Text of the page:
With subsectors as diversified as aerospace and defense, chemicals manufacturing and construction materials, the industrial segment of the economy doesn’t look and behave as a single sector. It is, however, in a state of transition across the board and industrial companies are making deals left and right to prepare for the future. Whether buying, selling or sharing another business entity, these transactions can promise accelerated growth, preservation of the core business or access to new markets.
In 2009, I was a Director in the Project Management Office at Blue Cross/Blue Shield North Carolina, when we launched an initiative to build a Robotic Process Automation (RPA) application that mimicked the functions of human claims examiner. Overseeing a team of eight software engineers, analysts and testers, we developed a robotic engine and, over the next 18 months, systematically expanded the application’s capabilities.
Cloud-based contact centres have taken off in a big way. With business process outsourcers (BPOs) needing flexibility and scalability to respond quickly to changing conditions, the cloud is best placed to enable these desires. The latest research from the Cloud Industry Forum has found that 46 per cent of UK-based organisations use cloud-based contact centres today, a figure that is expected to increase to 68 per cent over the next few years. These results confirm the value of cloud-based contact centres and their ability to transform customer service and engagement.
Outsourcing providers consistently create and deliver quality services that are capable of beating in-house offers across the board - yet many organisations remain reluctant to use outsourcing to its full potential. This tends to be the common complaint from outsourcers. However, a recent survey by Illuma Research reveals that this reluctance is not as simple as it seems.
The world of sourced services is developing rapidly. Gone are the long-term, rigid forms based on lease funding and assumptions of slothful corporate evolution. The cloud, rapid innovation and globalisation have put paid to that. So what emerging trends of the sourcing market are noteworthy for commissioning directors?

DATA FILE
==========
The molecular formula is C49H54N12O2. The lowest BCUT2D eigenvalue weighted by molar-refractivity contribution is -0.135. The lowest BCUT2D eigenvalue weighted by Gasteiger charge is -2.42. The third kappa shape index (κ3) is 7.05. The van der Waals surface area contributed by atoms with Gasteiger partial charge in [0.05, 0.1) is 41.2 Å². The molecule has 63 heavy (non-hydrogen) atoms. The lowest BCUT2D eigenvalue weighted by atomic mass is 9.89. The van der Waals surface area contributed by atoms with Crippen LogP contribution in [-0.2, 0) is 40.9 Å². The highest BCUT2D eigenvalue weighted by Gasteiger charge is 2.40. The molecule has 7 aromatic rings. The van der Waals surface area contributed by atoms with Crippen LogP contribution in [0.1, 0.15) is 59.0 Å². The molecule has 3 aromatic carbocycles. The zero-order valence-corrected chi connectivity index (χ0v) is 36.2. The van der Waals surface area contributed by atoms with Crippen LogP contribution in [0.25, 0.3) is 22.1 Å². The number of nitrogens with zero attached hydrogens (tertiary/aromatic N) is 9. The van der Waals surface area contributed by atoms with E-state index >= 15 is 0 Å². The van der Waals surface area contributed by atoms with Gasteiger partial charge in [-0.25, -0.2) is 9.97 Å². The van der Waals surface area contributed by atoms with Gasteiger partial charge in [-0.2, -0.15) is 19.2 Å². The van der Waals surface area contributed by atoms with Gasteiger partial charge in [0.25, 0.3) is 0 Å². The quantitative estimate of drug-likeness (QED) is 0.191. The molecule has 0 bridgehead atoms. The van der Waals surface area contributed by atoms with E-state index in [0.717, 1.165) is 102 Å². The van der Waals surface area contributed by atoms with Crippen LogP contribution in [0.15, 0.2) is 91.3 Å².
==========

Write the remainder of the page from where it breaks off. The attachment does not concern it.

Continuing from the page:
As companies have started to internalise (and for that matter, practice) the triple bottom line concept of sustainability, the focus now has shifted to issues beyond their walls of operations and manufacturing. In the world of outsourcing, globalisation and interdependence of suppliers, companies must look into making their supply chains more sustainable.
All too often, businesses are faced with bold promises about the services they will receive from their outsource providers; they are drawn in by the “ideals” pitched to them and ultimately, find themselves disappointed with the outcome as those services fail to live up to expectations. This is a dilemma that arises time and time again for organisations that procure outsourced services. Outsourcing is undoubtedly a powerful tool for improving performance, driving business change, and achieving efficiencies within an organisation.
NEW YORK: The international outsourcing community is in disarray following last night’s shock announcement by the UN Security Council that all outsourcing and offshoring activity has been criminalised “with immediate effect”. “I can’t believe it,” lamented the anonymous CEO of a major multinational service provider. “Decades of constant, overwhelming, economy-rejuvenating success – give or take a few multibillion-dollar failures – and they do this to us.
https://www.youtube.com/watch?v=Ju2cWGvmLJI 'Advice For The Offshoring And Outsourcing Young At Heart' by Fear of Gears Advice for the outsourcing young at heart Soon we will be older How are we going to make it work? Too many vendors living in a secret world While they play movers and shakers, We play digital in a whirl. How are we going to make it work? I could be happy; I could be quite naïve Just labour arbitrage in my shadow, happy in a make-believe Soon...
We know that digital processes create leaner, more agile operations, not to mention financial and time savings. So why are so many businesses still unable to part with the millions of pieces of paper which are printed across the globe each year, despite the fact that the majority of this paper will be used once, then thrown or filed away?